We're all aware of cute optical illusions. Some play tricks with our perception of color, size, or motion ... This particularly beautiful example plays with our perception of brightness - both turn out to be equally bright inside and out.
Optical illusions are an interesting tool to study how our brain puts together sensory input sent by the eye and there have been some major surprises and there have been revelations that address the question of how much of reality do we sample through our senses as we observe the world. To what degree are we sampling reality?
I stumbled across this example in a PNAS paper by Bruno Laeng and Tor Endestad of the University of Norway in Oslo. The illusion is well known, but they looked at something else - how the pupil responded.
If you look at something bright your pupils constrict to adjust to the new brightness level. This takes place in about a tenth of a second - reasonably fast on our level of perception - and it was thought to be a pure reflex that helps protect the retina from damage. Reflex mechanisms should be fast to prevent as much damage as possible and this one was thought to occur in in a few dedicated cells in lower brain structures.1 What is curious with this illusion is our pupils contract even though there is no real brightness - the reflex is in response to what we think we see rather than what really exists!
This is fantastic. Perceptual errors behave more liked learned phenomena and may be adaptations. Perhaps evolution has made us more adroit at encountering our environment.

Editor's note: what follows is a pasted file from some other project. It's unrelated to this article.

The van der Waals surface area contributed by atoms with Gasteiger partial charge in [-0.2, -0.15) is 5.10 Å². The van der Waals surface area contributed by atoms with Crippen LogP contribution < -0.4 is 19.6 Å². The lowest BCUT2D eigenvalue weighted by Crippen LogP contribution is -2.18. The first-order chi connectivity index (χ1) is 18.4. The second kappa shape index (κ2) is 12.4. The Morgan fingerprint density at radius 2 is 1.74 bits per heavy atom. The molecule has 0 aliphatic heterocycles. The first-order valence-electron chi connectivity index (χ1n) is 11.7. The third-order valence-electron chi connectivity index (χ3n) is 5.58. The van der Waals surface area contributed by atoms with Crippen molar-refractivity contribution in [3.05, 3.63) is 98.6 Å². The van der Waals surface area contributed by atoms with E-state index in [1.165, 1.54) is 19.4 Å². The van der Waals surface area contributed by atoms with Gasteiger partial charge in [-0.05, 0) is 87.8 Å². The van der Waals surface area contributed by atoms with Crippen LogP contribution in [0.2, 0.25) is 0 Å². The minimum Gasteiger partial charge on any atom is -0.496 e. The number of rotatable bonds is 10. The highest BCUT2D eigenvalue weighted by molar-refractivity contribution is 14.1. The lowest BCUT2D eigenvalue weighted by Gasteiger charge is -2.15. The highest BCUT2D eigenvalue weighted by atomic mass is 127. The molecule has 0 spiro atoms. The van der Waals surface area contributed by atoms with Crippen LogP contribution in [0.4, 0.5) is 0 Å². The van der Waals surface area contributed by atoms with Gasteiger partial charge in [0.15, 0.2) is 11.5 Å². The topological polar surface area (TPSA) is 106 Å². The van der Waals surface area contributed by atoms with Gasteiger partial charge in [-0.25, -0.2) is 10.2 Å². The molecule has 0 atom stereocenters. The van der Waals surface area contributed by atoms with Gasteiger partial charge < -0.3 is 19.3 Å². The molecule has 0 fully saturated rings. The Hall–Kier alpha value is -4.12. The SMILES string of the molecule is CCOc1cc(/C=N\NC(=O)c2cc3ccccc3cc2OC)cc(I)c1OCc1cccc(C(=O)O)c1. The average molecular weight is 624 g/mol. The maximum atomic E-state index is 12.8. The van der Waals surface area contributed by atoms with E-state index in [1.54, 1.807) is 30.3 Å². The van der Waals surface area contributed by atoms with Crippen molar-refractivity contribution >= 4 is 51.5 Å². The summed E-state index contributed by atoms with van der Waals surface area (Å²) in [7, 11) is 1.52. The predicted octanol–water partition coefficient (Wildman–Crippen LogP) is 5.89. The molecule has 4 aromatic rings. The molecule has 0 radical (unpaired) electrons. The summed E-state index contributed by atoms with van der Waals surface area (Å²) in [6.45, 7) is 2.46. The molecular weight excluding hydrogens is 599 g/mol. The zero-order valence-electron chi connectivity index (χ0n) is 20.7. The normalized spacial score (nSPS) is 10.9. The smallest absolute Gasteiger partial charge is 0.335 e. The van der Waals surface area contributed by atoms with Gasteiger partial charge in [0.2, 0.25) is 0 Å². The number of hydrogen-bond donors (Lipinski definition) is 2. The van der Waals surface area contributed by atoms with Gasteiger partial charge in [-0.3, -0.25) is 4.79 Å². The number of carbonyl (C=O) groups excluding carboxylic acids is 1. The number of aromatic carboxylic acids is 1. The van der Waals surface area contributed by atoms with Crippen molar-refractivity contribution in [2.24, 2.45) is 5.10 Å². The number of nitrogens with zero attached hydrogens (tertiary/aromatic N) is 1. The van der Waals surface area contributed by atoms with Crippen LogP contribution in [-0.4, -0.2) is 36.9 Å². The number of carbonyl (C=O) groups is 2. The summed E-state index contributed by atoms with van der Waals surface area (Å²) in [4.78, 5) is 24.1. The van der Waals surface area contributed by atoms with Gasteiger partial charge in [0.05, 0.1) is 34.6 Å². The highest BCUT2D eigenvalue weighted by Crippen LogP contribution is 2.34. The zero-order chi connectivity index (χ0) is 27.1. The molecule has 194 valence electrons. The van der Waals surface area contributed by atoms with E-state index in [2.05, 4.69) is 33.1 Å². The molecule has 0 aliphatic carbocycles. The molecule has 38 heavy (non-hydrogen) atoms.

A lot of visual information is ambivalent and noisy. Perhaps there is some contextual processing going on to construct a "reality" that is more useful. Maybe the reality our mind assembles is a bit better for our functioning that what really exists in nature.
The same goes for other senses - particularly hearing, but taste also comes to mind.2
As I am writing this it occurs to me that there are many other evolutionary tricks that help us to deal with how we relate to the environment. We read stories of animal athletes - cheetahs that can sprint to 70 mph, our cats and dogs that can make jumps that appear amazing - and sometimes think humans must be unathletic in the scheme of things. But we are amazingly good at endurance running. We probably evolved to this as our ancestors may have had to run down prey in order to get close enough to dispatch it, but whatever the reason we are wonderful aerobic machines.3
Many people report a "runner's high" after exertion. I find it around the sixty minute mark with my rowing and, if I make it that far the resulting rush is enough to encourage me to continue for as long as an extra half hour. It is a feeling of real euphoria.
It turns out the body under heavy aerobic load produces endocannabinoids which are substances that act as neurotransmitters. The name probably rings a bell - endocannabinoids are chemically very similar to the active ingredient in cannabis.
The runner's high is the real thing and the euphoria can be an excellent reward.
Recently it has been learned that a few mammals that are good aerobic athletes(humans and dogs) produce serious amounts of endocannabinoids during aerobic exercise while other mammals that aren't aerobic athletes (ferrets) don't. It may be we have evolved a reward system to encourage this type of activity - I know it is one of the few things that keeps me on the rowing machine for lengthy periods. Colleen is more geared towards bursts of power, but she notes that she loved the feeling of euphoria that came over her after an hour or so of intense training and the reward was enough to encourage her to go on for several hours more.